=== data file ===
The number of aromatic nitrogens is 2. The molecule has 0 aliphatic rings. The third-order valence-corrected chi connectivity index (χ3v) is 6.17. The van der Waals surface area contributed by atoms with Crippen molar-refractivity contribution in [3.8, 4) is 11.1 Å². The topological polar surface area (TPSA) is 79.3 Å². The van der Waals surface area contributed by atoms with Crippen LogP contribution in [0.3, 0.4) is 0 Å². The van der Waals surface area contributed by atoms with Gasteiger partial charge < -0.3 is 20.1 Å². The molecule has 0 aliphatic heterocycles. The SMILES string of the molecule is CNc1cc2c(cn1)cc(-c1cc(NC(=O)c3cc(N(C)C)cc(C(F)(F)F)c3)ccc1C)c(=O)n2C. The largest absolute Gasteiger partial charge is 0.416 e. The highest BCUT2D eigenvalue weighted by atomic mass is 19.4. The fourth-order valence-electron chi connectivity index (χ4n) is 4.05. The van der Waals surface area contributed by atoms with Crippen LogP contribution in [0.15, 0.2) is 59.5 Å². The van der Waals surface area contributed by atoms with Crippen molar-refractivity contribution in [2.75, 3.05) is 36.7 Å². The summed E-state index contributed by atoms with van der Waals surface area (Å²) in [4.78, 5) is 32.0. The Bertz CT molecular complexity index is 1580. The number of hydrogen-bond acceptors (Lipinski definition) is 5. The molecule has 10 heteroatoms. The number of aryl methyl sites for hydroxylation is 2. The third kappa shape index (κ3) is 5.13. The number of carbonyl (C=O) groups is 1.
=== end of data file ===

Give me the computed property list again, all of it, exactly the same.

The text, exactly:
The number of aromatic nitrogens is 2. The molecule has 0 aliphatic rings. The third-order valence-corrected chi connectivity index (χ3v) is 6.17. The van der Waals surface area contributed by atoms with Crippen molar-refractivity contribution in [3.8, 4) is 11.1 Å². The topological polar surface area (TPSA) is 79.3 Å². The van der Waals surface area contributed by atoms with Crippen LogP contribution in [0.3, 0.4) is 0 Å². The van der Waals surface area contributed by atoms with Gasteiger partial charge < -0.3 is 20.1 Å². The molecule has 0 aliphatic heterocycles. The SMILES string of the molecule is CNc1cc2c(cn1)cc(-c1cc(NC(=O)c3cc(N(C)C)cc(C(F)(F)F)c3)ccc1C)c(=O)n2C. The largest absolute Gasteiger partial charge is 0.416 e. The highest BCUT2D eigenvalue weighted by atomic mass is 19.4. The fourth-order valence-electron chi connectivity index (χ4n) is 4.05. The van der Waals surface area contributed by atoms with Crippen LogP contribution in [0.15, 0.2) is 59.5 Å². The van der Waals surface area contributed by atoms with Crippen molar-refractivity contribution in [2.75, 3.05) is 36.7 Å². The summed E-state index contributed by atoms with van der Waals surface area (Å²) in [4.78, 5) is 32.0. The Bertz CT molecular complexity index is 1580. The number of hydrogen-bond acceptors (Lipinski definition) is 5. The molecule has 10 heteroatoms. The number of aryl methyl sites for hydroxylation is 2. The third kappa shape index (κ3) is 5.13. The number of carbonyl (C=O) groups is 1.